“Employers sometimes think that if an employee earns a lot of money, that that is sufficient to treat the person as exempt and not pay overtime. But this case makes very clear that the guaranteed weekly amount is always a critical requirement for satisfying the salary basis test,” said Brett Coburn, an attorney with Alston & Bird in Atlanta. “Putting this guarantee in writing can often have little or no impact on the amounts that employers pay to these highly compensated employees because they typically earn well above that minimum guarantee anyway, but it can make a world of difference in avoiding claims by these highly compensated employees that they should also have received overtime.”

What’s Required for FLSA Exemptions

Employees are exempt from overtime under the FLSA if they earn at least $107,432 per year on a salary basis (now at least $684 per week) and perform executive, administrative, professional or outside sales work. The predetermined salary level cannot vary based on the quality or quantity of work. Employers may use nondiscretionary bonuses, incentive payments and commissions to satisfy up to 10 percent of the standard salary level.

The word “salary” “connotes a steady and predictable stream of pay,” the court stated, noting, “The whole point of the salary-basis test is to preclude employers from paying workers neither a true salary nor overtime.”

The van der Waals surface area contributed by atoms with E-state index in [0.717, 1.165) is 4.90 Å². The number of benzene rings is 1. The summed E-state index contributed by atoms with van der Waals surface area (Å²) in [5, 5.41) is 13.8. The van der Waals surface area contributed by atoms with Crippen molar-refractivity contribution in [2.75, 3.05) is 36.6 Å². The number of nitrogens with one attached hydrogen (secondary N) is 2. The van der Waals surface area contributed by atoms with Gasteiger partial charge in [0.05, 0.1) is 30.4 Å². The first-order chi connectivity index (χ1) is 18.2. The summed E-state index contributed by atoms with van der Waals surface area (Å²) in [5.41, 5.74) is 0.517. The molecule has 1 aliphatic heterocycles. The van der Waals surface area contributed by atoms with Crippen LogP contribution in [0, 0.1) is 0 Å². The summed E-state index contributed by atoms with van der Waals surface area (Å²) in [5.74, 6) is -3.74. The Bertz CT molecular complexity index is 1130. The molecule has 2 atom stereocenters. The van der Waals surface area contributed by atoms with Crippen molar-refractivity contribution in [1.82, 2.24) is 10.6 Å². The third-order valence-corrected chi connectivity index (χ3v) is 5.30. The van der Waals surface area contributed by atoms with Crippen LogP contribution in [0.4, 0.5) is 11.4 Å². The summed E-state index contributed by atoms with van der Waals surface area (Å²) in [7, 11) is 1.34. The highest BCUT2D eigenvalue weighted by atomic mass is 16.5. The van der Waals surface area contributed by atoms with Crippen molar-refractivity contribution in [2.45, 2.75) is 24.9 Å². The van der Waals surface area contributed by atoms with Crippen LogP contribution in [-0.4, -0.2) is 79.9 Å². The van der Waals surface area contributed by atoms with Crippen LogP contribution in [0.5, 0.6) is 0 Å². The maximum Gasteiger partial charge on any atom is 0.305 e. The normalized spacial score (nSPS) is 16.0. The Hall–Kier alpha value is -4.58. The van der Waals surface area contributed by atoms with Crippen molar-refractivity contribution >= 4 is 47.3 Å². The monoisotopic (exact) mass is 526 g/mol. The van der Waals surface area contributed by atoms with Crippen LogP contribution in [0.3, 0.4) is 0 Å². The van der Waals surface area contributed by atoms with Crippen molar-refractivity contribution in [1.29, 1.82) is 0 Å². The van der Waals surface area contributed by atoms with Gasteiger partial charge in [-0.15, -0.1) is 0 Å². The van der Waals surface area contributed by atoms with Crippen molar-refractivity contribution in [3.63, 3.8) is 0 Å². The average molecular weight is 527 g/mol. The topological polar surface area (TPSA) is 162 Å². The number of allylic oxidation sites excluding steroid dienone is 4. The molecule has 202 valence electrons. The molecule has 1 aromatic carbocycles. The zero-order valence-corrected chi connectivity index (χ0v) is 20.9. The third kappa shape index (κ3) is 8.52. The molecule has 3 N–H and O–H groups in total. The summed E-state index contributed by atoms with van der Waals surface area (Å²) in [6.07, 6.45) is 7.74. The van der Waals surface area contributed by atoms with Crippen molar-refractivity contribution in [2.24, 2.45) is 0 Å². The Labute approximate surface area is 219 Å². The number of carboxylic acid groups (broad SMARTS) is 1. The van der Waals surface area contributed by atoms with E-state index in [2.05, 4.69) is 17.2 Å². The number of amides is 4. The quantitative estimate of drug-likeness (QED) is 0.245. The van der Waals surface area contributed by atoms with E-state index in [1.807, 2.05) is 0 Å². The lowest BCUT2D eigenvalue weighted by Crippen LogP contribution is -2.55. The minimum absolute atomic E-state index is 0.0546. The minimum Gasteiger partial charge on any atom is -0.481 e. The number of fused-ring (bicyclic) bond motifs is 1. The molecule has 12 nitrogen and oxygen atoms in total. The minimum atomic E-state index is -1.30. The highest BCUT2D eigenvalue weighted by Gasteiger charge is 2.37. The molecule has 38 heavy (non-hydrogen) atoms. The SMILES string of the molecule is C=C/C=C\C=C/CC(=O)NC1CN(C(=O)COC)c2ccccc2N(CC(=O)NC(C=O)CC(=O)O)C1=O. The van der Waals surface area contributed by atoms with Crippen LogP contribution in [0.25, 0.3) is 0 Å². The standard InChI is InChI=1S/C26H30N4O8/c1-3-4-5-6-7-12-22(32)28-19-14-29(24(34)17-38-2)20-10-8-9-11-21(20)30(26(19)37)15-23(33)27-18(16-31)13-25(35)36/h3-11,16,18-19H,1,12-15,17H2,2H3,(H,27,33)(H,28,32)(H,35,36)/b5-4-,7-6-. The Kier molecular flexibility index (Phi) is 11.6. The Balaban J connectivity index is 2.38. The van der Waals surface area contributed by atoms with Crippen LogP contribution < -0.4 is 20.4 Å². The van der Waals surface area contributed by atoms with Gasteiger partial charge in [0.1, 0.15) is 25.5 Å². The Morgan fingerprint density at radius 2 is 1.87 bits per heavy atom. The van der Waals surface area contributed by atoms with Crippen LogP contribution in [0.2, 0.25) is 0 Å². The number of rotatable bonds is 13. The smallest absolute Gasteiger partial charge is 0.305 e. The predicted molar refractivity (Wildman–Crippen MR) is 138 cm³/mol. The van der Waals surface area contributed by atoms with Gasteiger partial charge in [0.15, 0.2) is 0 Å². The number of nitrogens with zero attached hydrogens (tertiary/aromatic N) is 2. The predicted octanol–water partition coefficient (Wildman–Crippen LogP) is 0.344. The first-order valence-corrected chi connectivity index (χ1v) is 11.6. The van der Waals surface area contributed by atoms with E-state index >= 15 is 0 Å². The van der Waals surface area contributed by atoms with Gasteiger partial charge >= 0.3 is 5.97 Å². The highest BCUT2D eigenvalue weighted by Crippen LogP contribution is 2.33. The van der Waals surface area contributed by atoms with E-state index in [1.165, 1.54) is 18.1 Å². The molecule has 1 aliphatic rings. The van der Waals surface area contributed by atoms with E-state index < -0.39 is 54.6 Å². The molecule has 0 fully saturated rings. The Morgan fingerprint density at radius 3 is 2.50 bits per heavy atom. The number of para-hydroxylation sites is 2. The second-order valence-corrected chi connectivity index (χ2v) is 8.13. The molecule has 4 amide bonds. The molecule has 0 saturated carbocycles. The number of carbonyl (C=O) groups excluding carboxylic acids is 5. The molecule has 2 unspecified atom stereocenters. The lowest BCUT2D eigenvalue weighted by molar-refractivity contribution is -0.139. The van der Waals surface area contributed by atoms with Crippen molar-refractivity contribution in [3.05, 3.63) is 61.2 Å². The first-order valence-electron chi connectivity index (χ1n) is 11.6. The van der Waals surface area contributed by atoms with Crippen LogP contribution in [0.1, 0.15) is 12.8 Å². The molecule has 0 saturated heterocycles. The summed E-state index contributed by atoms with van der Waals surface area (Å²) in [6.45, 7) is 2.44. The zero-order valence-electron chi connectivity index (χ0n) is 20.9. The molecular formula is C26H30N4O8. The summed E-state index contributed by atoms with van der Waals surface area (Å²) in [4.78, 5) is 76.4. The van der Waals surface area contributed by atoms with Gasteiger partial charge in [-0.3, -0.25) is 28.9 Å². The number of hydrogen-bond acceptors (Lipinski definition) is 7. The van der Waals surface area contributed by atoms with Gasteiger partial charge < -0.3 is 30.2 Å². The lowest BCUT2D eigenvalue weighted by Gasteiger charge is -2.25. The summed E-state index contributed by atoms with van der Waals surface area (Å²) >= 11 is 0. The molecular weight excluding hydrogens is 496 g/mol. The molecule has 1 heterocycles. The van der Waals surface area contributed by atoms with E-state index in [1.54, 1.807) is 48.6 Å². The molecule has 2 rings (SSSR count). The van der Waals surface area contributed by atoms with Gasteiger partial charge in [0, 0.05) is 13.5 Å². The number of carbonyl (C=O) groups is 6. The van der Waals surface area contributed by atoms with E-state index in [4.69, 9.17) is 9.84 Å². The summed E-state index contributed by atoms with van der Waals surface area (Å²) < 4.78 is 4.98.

In general, to be considered an executive, the employee must manage the business, direct the work of at least two full-time employees, and have the authority to hire or fire other employees. For highly compensated employees, only one of those three criteria has to be met. In the Supreme Court case, Hewitt met this job duties test for executives.

To be considered an administrative employee, the person must perform office or nonmanual work directly related to management or general business operations. They must be permitted to exercise discretion and independent judgment with respect to matters of significance.

To qualify as a professional employee, a person must do work that requires advanced knowledge, is predominantly intellectual in character, and includes exercising discretion and judgment. Their advanced knowledge must be in a field of science or learning, customarily acquired by a prolonged course of specialized intellectual instruction. Creative professionals must primarily do work that requires invention, imagination, originality or talent in a recognized field of artistic or creative endeavor.

The Supreme Court ruling shows the importance of applying the exemption criteria properly, experts say, as misclassifying someone as exempt can be costly in the long run.

“Employers should be careful not to paint outside the lines of the strict requirements of the wage and hour laws and regulations,” Dalin said. “Even where an employer and its employees agree to a creative compensation arrangement, the employer can be subject to substantial back pay and liquidated damages liability if the arrangement does not comport with the law’s strict requirements.”

The ruling also puts employers in a weaker position, Dalin said.

“From a policy and fairness perspective, the [court] decision is somewhat disconcerting because the employee at issue was paid very well,” he said. “The consequences of such a technical reading of the regulations will be greater liability for some employers even where they pay their employees generously.”